Reengaging the Disengaged

The well-known expert in church planting, revitalization, and trends in Christian missiology, Dr. Ed Stetzer, was a recent guest on Church Now Conversations (view here). Dr. Stetzer reflected on ministry in a post-COVID world and suggested that membership in most congregations can be divided into thirds.   The first third is more engaged than before the pandemic.  The second third moved from participants to observers.  The final third went from somewhat engaged to disengaged.  They simply have fallen off the congregational map.

Stetzer said that the time has now come for churches to make their very best effort at reengaging the disengaged by intentionally clarifying why in-person participation is essential for a thriving spirituality.  His encouragement is a timely reminder.  Renewal leaders should reengage the disengaged. Still, to engage the disengaged demands distinguishing between various types of disengaged so appropriate strategies can be deployed.

Here Are Types of Disengaged Persons and How to Reengage them:
The Disgusted

The Disgusted disengaged when mask mandates led to ugly feuds in the church.  They saw the church at her worst and decided they were done with it.  Reengaging the disgusted demands an apology tour saying, “We could have done better. We are better.  Join us as we begin again.”

The Doubters

Doubters once saw the church as essential for a full life. After months of disconnection, they’re no longer convinced.  Reengaging doubters demands “taste and see” opportunities so they can experience, again, what they once loved and valued but have, of late, forgotten.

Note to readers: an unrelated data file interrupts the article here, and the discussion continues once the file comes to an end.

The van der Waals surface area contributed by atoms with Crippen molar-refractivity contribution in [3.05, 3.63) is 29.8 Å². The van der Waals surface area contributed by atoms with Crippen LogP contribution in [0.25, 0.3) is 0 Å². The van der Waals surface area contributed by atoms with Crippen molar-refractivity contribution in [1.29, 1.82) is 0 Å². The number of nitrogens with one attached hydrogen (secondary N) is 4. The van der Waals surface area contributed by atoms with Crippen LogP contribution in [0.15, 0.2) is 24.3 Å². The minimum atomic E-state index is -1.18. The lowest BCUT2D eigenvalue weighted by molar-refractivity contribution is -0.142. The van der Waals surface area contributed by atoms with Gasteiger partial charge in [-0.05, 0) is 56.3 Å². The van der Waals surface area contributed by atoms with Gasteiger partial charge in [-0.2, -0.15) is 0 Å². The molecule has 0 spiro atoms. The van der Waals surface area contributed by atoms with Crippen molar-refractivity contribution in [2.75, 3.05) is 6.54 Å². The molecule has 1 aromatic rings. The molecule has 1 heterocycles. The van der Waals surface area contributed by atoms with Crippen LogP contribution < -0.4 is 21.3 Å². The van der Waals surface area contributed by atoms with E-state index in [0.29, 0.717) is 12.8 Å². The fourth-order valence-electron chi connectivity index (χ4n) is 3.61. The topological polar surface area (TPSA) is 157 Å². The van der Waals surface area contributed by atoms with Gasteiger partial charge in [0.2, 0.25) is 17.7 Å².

The Disconnected

The Disconnected disengaged with no particular ill-will.  Prior to the pandemic, they got up on Sundays and headed off to church.  The pandemic broke that habit.  The disconnected need a church going friend to reinvite them and say, “I’ll look for you this Sunday.”

The Distanced

The Distanced lost their church-based friendships.  They still watch on-line but don’t feel the pull of relationships that once provided a compelling reason to attend.  Reengaging the distanced demands reestablishing a relational network (e.g., an invitation to a small group).

The Distracted

The Distracted disengaged because of the busyness of life including weekend work schedules, recreational activities or family obligations.  The distracted need schedule friendly opportunities beyond Sunday mornings.  The “Public Reading of Scripture” movement is one option.

The Dreamers

Dreamers dream of returning but became comfortable watching on-line or no longer feel a passion for their former congregation.  Dreamers should be reminded of the value of in-person gatherings and encouraged, if necessary, to explore other congregational options.

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